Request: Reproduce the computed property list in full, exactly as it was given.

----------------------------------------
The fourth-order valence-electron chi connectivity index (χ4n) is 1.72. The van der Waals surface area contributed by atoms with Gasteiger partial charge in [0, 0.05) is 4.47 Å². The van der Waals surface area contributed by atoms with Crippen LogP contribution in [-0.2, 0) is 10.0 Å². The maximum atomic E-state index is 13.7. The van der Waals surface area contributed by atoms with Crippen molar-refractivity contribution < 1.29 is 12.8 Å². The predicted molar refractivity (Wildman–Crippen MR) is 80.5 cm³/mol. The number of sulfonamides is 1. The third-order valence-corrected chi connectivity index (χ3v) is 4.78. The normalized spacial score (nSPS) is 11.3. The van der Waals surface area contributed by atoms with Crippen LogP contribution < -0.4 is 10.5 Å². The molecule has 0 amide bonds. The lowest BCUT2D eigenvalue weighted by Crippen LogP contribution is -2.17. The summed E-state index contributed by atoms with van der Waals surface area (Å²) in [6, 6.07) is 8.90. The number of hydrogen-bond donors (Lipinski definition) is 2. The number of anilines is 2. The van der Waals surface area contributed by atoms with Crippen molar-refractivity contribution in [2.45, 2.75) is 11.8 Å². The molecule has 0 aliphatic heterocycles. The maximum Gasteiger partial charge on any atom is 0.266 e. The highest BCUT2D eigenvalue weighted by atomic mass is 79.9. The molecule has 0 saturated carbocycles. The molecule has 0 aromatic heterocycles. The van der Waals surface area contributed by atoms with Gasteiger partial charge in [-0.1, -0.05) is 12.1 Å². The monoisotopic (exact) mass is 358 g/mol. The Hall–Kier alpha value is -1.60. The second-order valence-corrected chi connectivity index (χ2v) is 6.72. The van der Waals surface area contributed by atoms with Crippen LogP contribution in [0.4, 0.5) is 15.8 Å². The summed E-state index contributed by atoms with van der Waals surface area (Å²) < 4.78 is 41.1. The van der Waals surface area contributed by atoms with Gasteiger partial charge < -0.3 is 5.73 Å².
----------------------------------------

The fourth-order valence-electron chi connectivity index (χ4n) is 1.72. The van der Waals surface area contributed by atoms with Gasteiger partial charge in [0, 0.05) is 4.47 Å². The van der Waals surface area contributed by atoms with Crippen LogP contribution in [-0.2, 0) is 10.0 Å². The maximum atomic E-state index is 13.7. The van der Waals surface area contributed by atoms with Crippen molar-refractivity contribution < 1.29 is 12.8 Å². The predicted molar refractivity (Wildman–Crippen MR) is 80.5 cm³/mol. The number of sulfonamides is 1. The third-order valence-corrected chi connectivity index (χ3v) is 4.78. The normalized spacial score (nSPS) is 11.3. The van der Waals surface area contributed by atoms with Crippen LogP contribution < -0.4 is 10.5 Å². The molecule has 0 amide bonds. The lowest BCUT2D eigenvalue weighted by Crippen LogP contribution is -2.17. The summed E-state index contributed by atoms with van der Waals surface area (Å²) in [6, 6.07) is 8.90. The number of hydrogen-bond donors (Lipinski definition) is 2. The number of anilines is 2. The van der Waals surface area contributed by atoms with Crippen molar-refractivity contribution in [2.45, 2.75) is 11.8 Å². The molecule has 0 aliphatic heterocycles. The maximum Gasteiger partial charge on any atom is 0.266 e. The highest BCUT2D eigenvalue weighted by atomic mass is 79.9. The molecule has 0 saturated carbocycles. The molecule has 0 aromatic heterocycles. The van der Waals surface area contributed by atoms with Gasteiger partial charge in [-0.1, -0.05) is 12.1 Å². The monoisotopic (exact) mass is 358 g/mol. The Hall–Kier alpha value is -1.60. The second-order valence-corrected chi connectivity index (χ2v) is 6.72. The van der Waals surface area contributed by atoms with Crippen LogP contribution in [0.4, 0.5) is 15.8 Å². The summed E-state index contributed by atoms with van der Waals surface area (Å²) < 4.78 is 41.1. The van der Waals surface area contributed by atoms with Gasteiger partial charge < -0.3 is 5.73 Å².